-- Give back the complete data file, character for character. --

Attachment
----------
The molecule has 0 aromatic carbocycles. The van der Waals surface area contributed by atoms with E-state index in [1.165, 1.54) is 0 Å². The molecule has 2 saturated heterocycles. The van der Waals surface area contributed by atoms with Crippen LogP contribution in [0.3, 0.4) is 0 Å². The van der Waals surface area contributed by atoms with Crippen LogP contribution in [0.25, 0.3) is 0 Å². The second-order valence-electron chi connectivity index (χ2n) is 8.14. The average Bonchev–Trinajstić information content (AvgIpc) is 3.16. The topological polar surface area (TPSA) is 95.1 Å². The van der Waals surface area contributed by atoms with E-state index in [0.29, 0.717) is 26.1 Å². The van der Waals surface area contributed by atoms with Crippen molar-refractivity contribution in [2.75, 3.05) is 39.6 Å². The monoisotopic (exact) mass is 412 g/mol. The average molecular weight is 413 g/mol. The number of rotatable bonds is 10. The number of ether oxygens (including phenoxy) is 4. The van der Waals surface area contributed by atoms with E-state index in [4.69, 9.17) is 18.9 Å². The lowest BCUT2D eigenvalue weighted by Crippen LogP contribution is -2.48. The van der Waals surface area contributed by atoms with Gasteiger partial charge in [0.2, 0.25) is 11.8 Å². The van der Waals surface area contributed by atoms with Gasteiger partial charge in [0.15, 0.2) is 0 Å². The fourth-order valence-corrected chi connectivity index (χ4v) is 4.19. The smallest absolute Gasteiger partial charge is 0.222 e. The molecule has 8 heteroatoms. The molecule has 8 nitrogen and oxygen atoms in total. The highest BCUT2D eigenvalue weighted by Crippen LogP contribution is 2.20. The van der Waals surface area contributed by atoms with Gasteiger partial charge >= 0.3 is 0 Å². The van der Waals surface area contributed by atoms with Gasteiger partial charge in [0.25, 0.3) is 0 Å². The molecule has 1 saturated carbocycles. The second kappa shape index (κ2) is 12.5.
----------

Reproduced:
The molecule has 0 aromatic carbocycles. The van der Waals surface area contributed by atoms with E-state index in [1.165, 1.54) is 0 Å². The molecule has 2 saturated heterocycles. The van der Waals surface area contributed by atoms with Crippen LogP contribution in [0.3, 0.4) is 0 Å². The van der Waals surface area contributed by atoms with Crippen LogP contribution in [0.25, 0.3) is 0 Å². The second-order valence-electron chi connectivity index (χ2n) is 8.14. The average Bonchev–Trinajstić information content (AvgIpc) is 3.16. The topological polar surface area (TPSA) is 95.1 Å². The van der Waals surface area contributed by atoms with E-state index in [0.29, 0.717) is 26.1 Å². The van der Waals surface area contributed by atoms with Crippen molar-refractivity contribution in [2.75, 3.05) is 39.6 Å². The monoisotopic (exact) mass is 412 g/mol. The average molecular weight is 413 g/mol. The number of rotatable bonds is 10. The number of ether oxygens (including phenoxy) is 4. The van der Waals surface area contributed by atoms with E-state index in [4.69, 9.17) is 18.9 Å². The lowest BCUT2D eigenvalue weighted by Crippen LogP contribution is -2.48. The van der Waals surface area contributed by atoms with Gasteiger partial charge in [0.2, 0.25) is 11.8 Å². The van der Waals surface area contributed by atoms with Gasteiger partial charge in [0.15, 0.2) is 0 Å². The fourth-order valence-corrected chi connectivity index (χ4v) is 4.19. The smallest absolute Gasteiger partial charge is 0.222 e. The molecule has 8 heteroatoms. The molecule has 8 nitrogen and oxygen atoms in total. The highest BCUT2D eigenvalue weighted by Crippen LogP contribution is 2.20. The van der Waals surface area contributed by atoms with Gasteiger partial charge >= 0.3 is 0 Å². The van der Waals surface area contributed by atoms with Gasteiger partial charge in [0.25, 0.3) is 0 Å². The molecule has 1 saturated carbocycles. The second kappa shape index (κ2) is 12.5.